Mental health in the workplace has become a recent focal point for the HSE, and was a focus at ‘The Real Health and Safety Conference’ in 2018.
It is of fundamental importance for a host of reasons, most importantly for the wellbeing of the individuals concerned themselves, but beyond that to maximise productivity and to reduce injury and illness in the workplace.
In 2017/18 there were 541,000 new work-related stress, depression or anxiety cases reported, according to the Labour Force Survey. In that same period 57% of working days lost were due to stress, depression or anxiety – that equates to 15.4 million lost days. The HSE is advocating the need to protect workers from work-related stress, and have published a new ‘Talking Toolkit’ which covers important considerations such as demands, control, support, relationships, roles and change going forward.
Self-reported work-related stress, depression or anxiety has shown signs of increasing in recent years, and it is now as important as ever to ensure businesses are striving towards a culture that fully appreciates the importance of mental health as a vital part of its health and safety culture.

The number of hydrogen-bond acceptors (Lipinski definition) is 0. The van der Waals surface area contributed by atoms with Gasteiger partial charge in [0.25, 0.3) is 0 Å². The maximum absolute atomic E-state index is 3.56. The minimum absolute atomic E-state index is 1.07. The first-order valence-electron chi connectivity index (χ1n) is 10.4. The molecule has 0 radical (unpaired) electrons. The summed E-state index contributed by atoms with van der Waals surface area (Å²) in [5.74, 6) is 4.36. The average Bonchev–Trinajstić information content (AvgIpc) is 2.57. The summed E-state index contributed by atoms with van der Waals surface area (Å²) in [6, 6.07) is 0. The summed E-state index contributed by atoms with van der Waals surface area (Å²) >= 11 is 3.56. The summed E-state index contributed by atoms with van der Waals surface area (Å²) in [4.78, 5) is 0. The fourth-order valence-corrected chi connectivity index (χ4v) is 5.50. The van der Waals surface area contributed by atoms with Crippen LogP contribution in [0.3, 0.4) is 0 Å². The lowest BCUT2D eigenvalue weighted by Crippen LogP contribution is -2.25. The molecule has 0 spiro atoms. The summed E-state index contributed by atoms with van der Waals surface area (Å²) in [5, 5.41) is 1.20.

What can health and safety personnel do? This is the incorrect question to be asking! The mental health ‘agenda’ is a matter that requires the involvement of all individuals. The starting point is to work towards embedding the importance of mental health into the general health and safety culture of your business. Just as PPE is vitally important in some business sectors, so is the need to fully endorse a culture whereby individuals can come forward to express concerns for their mental wellbeing.
- Understand and be able to recognise the signs of stress, such as loss of motivation, increased emotional reactions and taking more time off of work.
- Use the HSE’s new ‘Talking Toolkit’ which covers adequately engaging in communication about mental health.
- Employers have a legal duty to protect employees from stress at work by carrying out risk assessments and acting accordingly; consider the HSE’s Management Standards.
The content of this article is for general information only. For further information please contact a member of Birketts’ Health and Safety Team.
This article is from the winter 2019 edition of Health and Safety Help!, our newsletter for professionals tasked with health and safety matters. To download the latest issue, please visit the newsletter section of our website. Law covered as at January 2019.
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The content of this article is for general information only. It is not, and should not be taken as, legal advice. If you require any further information in relation to this article please contact the author in the first instance. Law covered as at January 2019.